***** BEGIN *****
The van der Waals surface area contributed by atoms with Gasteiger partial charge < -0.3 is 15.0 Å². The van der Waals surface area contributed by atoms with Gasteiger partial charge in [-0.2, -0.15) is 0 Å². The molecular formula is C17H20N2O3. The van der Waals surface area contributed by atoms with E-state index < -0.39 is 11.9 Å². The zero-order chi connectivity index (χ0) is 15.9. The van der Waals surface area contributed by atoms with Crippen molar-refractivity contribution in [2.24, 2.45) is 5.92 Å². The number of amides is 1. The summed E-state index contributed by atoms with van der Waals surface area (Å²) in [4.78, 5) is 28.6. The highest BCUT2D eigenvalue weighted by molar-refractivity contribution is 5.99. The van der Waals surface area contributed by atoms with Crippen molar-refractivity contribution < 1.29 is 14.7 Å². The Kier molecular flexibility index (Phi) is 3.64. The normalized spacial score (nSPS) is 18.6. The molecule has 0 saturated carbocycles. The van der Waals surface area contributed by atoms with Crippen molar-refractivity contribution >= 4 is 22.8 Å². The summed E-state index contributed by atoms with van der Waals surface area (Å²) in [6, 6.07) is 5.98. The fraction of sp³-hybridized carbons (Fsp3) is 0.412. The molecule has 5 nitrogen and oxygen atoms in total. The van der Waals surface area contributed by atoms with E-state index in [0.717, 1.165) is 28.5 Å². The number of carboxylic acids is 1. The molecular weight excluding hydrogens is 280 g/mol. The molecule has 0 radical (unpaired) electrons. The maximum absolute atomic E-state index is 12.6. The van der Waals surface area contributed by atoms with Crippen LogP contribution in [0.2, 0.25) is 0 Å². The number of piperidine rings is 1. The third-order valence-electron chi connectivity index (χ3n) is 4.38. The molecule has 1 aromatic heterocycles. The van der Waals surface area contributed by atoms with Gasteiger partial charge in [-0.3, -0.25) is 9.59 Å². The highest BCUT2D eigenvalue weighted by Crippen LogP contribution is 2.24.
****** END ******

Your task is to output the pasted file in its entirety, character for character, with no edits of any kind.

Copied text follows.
The van der Waals surface area contributed by atoms with Gasteiger partial charge < -0.3 is 15.0 Å². The van der Waals surface area contributed by atoms with Gasteiger partial charge in [-0.2, -0.15) is 0 Å². The molecular formula is C17H20N2O3. The van der Waals surface area contributed by atoms with E-state index < -0.39 is 11.9 Å². The zero-order chi connectivity index (χ0) is 15.9. The van der Waals surface area contributed by atoms with Crippen molar-refractivity contribution in [2.24, 2.45) is 5.92 Å². The number of amides is 1. The summed E-state index contributed by atoms with van der Waals surface area (Å²) in [4.78, 5) is 28.6. The highest BCUT2D eigenvalue weighted by molar-refractivity contribution is 5.99. The van der Waals surface area contributed by atoms with Crippen molar-refractivity contribution < 1.29 is 14.7 Å². The Kier molecular flexibility index (Phi) is 3.64. The normalized spacial score (nSPS) is 18.6. The molecule has 0 saturated carbocycles. The van der Waals surface area contributed by atoms with Crippen molar-refractivity contribution >= 4 is 22.8 Å². The summed E-state index contributed by atoms with van der Waals surface area (Å²) in [6, 6.07) is 5.98. The fraction of sp³-hybridized carbons (Fsp3) is 0.412. The molecule has 5 nitrogen and oxygen atoms in total. The van der Waals surface area contributed by atoms with E-state index in [0.717, 1.165) is 28.5 Å². The number of carboxylic acids is 1. The molecular weight excluding hydrogens is 280 g/mol. The molecule has 0 radical (unpaired) electrons. The maximum absolute atomic E-state index is 12.6. The van der Waals surface area contributed by atoms with Crippen LogP contribution in [0.2, 0.25) is 0 Å². The number of piperidine rings is 1. The third-order valence-electron chi connectivity index (χ3n) is 4.38. The molecule has 1 aromatic heterocycles. The van der Waals surface area contributed by atoms with Gasteiger partial charge in [-0.3, -0.25) is 9.59 Å². The highest BCUT2D eigenvalue weighted by Crippen LogP contribution is 2.24.